The expensive holiday season is upon us, and for those of us living up the draftier end of the northern hemisphere, our heating and energy bills are likely rising at the same time.
For those living on a fixed income in retirement, such facts can cause stress – and even for those lucky enough to be quite comfortably off thanks to a handsome pension payout, there’s nothing that warms the heart quite like nifty ways to shave a few dollars off the bills each month!
In today’s report we’re going to be exploring ten ways you can actually save money if you’ve retired abroad. Some of the tips will apply exclusively to overseas retirees…however, the rest will give you food for thought whether you’re in the planning stages of relocating overseas, or you’re dreaming of a move but presently staying put in your current country of residence.
1 – Plan Trips & Travel
Why drive a car to your destination when you can take a bus and thereby share the costs of travel with others? What’s more, by using public transport in your new nation you will avoid the hassle of driving and parking in a foreign country where perhaps driving standards and rules differ to those you’re used to, and you will be able to see the sights and delights of the passing scenery as you travel.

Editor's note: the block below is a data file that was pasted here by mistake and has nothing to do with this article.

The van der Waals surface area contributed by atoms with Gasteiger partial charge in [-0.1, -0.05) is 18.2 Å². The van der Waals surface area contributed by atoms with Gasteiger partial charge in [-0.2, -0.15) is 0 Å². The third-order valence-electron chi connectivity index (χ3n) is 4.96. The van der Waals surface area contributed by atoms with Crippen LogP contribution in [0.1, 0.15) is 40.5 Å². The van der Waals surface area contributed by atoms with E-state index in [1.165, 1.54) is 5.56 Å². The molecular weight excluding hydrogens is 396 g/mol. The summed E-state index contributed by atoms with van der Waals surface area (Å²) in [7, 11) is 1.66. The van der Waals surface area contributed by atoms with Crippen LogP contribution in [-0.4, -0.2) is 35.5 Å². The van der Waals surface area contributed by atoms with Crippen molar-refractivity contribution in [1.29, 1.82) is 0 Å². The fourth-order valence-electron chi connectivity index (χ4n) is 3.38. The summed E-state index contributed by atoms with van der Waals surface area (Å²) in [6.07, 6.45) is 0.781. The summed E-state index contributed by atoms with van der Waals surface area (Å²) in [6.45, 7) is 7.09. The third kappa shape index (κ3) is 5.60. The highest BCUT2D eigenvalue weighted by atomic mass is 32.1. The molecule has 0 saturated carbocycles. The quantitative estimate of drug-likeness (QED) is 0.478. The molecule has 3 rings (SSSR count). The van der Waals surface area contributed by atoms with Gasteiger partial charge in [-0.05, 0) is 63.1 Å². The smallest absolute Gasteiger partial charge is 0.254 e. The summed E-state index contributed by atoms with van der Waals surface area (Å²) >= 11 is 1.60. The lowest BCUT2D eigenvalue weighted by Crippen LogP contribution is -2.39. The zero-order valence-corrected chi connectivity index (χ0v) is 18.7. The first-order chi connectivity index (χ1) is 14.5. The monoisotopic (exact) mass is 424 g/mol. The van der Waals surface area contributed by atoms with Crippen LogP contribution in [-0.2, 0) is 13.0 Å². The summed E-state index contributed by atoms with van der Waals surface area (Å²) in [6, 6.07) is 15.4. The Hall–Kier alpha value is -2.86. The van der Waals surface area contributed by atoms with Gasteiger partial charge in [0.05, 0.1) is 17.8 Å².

Further to this, why take a bus when you can walk? If you’re just popping in to town for errands or to the local shop for some groceries, why not take a stroll, get some exercise, save on fuel costs and soak up the vibe in your new nation?
If you do need to drive, ensure that your car isn’t laden down with lots of junk because a lighter car is a cheaper car to run. Think about your journey too, because if you plan carefully and take the most direct route from A to B you’ll save on fuel.
If you plan all your trips and your travel carefully you can save significant sums of money annually, and it all adds up to more cash in your pocket!
2 – Vacation Locally
Why go abroad on holiday when you’re already living overseas? Instead invest your vacation time in getting to know your new nation better. It will help you understand the people and the culture more, and every country has touristic delights – even if you have to get off the beaten track to find them!